Five Reasons to Fly from Jakarta
By Marchellinus Hanjaya - Thursday, Jul 18, 2013
When it comes to shopping, Singapore is a favourite destination to many Indonesians. It has always been, since the 1990s, when Singapore had all the major fashion brands and Indonesia did not. Now with increasing numbers of new restaurants added on top of the 107 hawker centres, Singapore is no longer just a shopping paradise. It is also seen as a haven for foodies. According to statistics by Singapore Tourism Board, Indonesia contributes to the highest number of visitors each year (2.5 million in 2011).
There are two types of food that appeal to the foreigners – the familiar (taste somewhat similar with what they have back home) and the unique (the authentic and traditional). The latter is usually more for the adventurous travellers, as they would want to try food that is popular with the locals. If you have some adventurous visitors coming over for holiday, especially if they are Indonesians, here are a few favourite picks. And as a frequent Indonesia food traveller here, I can reason why too.
Indian Rojak- This rojak may look very different compared to Indonesian rujak, yet both have the same basic flavours construction. It is a mix of sweet, savoury and spicy, which is what the Javanese palates are accustomed to. The way it’s presented is pleasant, with all kinds of fritters – prawn, coconut, beancurd, tempeh (fermented soya bean cake) and potato – is similar to how we have dishes displayed at Warung Nasi (stall selling rice with mixed dishes). Plus, we have an affinity for all things fritters. Abdhus Salam (#01-73, Ayer Rajah Food Centre) serves one of the best on the island.
Crab Beehoon- We love how the crabs unselfishly share the centre stage with the bee hoon in this dish, usually crab is the biggest star. Yet, the juicy crab broth infused so deeply in the bee hoon, gives it a uber umami and savoury taste. It is one of the must try dishes before you die (unless you are allergic to it or vegetarian). The Crab bee hoon is priced rather high, but it worth every single cent, especially the one from Sin Huat Eating House (659/661 Geylang Rd, off Lorong 35).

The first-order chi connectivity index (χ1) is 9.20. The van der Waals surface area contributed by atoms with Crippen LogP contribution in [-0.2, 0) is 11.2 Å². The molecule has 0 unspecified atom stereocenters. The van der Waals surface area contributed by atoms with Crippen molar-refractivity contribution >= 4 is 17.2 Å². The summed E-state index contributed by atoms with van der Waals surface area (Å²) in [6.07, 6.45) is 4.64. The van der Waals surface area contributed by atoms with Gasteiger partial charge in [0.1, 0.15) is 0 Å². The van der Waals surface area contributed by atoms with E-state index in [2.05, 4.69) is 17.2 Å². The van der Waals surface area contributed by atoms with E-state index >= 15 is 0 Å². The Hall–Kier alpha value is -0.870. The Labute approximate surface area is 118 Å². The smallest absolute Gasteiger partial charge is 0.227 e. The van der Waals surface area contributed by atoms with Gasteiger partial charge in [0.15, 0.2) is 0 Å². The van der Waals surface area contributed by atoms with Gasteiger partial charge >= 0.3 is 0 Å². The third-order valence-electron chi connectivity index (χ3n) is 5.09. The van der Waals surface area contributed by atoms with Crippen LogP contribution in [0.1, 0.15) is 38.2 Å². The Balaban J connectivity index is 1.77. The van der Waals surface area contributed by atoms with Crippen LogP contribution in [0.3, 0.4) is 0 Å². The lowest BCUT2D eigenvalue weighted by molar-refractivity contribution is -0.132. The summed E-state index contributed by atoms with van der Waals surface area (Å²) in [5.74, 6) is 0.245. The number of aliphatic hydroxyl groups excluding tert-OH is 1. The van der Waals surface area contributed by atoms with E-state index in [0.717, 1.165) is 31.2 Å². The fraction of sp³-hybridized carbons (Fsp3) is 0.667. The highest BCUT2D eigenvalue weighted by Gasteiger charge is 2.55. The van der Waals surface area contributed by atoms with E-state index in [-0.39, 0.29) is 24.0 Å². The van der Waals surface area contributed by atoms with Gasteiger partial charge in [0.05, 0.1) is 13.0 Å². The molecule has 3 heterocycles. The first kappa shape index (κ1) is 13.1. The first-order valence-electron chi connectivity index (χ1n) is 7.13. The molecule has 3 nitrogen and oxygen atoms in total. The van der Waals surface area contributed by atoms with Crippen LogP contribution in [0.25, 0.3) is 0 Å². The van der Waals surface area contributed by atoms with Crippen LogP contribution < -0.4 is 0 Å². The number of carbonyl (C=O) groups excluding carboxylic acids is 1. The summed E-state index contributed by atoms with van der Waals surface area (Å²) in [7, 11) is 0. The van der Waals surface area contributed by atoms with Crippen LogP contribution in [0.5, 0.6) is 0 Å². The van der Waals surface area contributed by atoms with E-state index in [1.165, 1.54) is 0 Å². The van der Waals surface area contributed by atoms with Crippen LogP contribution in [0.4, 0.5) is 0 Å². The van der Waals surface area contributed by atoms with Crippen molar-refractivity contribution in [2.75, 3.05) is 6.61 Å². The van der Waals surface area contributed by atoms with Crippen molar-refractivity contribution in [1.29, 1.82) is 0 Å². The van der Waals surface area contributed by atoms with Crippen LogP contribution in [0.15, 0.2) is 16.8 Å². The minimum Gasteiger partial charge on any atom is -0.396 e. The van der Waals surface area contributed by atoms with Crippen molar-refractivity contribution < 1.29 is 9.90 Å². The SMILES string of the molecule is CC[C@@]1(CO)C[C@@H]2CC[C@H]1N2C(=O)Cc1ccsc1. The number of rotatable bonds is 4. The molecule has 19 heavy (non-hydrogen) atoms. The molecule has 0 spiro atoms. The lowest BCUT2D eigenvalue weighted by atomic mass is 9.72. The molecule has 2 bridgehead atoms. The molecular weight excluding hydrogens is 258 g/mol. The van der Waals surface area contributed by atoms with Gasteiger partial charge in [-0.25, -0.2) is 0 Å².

Appam and Putu Mayam In Indonesia-, we have Apem and Putu Mayang, which comes with sweet caramelised coconut sauce (almost like diluted kaya). The version of these Tamil delicacies found in Singapore is very different with what has been adapted by the Indonesians. The jiggery orange sugar and shredded coconut add a nice texture, which a lot of Indonesians would love. Heaven’s Indian Curry (#02-08 Kampung @ Simpang Bedok) also offers a version with egg and cheese, it is a rare combination and yet perfectly comforting.
Carrot Cake- We are still confused with the name of this dish, where is the carrot? A Singaporean friend would answer, “it’s not carrot, but radish,” yet the name is kept as carrot cake. It is a simple dish yet has complex flavours, it is cheap, so easy to eat and like. When frying, the hawker would add a drip of sweet soya sauce which gives the dish a mild caramelisation. Jakartans have a weakness for sweet soya sauce. One of our favourite spots will be He Zhong Carrot Cake (#02-185 Bukit Timah Food Centre), although this version is done without the sweet soy sauce, it also appeals to many Indonesian palates.
Bak Kut Teh- The best, and most ironic, thing about this dish is, as porky as it sounds, the soup does not taste overly porky at all. The soup tastes so peppery, lightly garlicky and the ribs (sometimes innards too) are cooked until soft and fork-tender. The pungent aroma of garlic is absent, and it becomes custard-like soft. Balestier Rd is the place to go for this dish. Which is the best, is debatable, but Founder (347 Balestier Rd) or Balestier Bak Kut The (365 Balestier Rd) will be a good starting point.
And then there are sup kambing, prawn mee, rojak, bak chor mee, chwee kueh, and don’t ever forget the famous Hainanese chicken rice. But these are just some of the many ways Singapore has kept visitors, like us, hungry for more.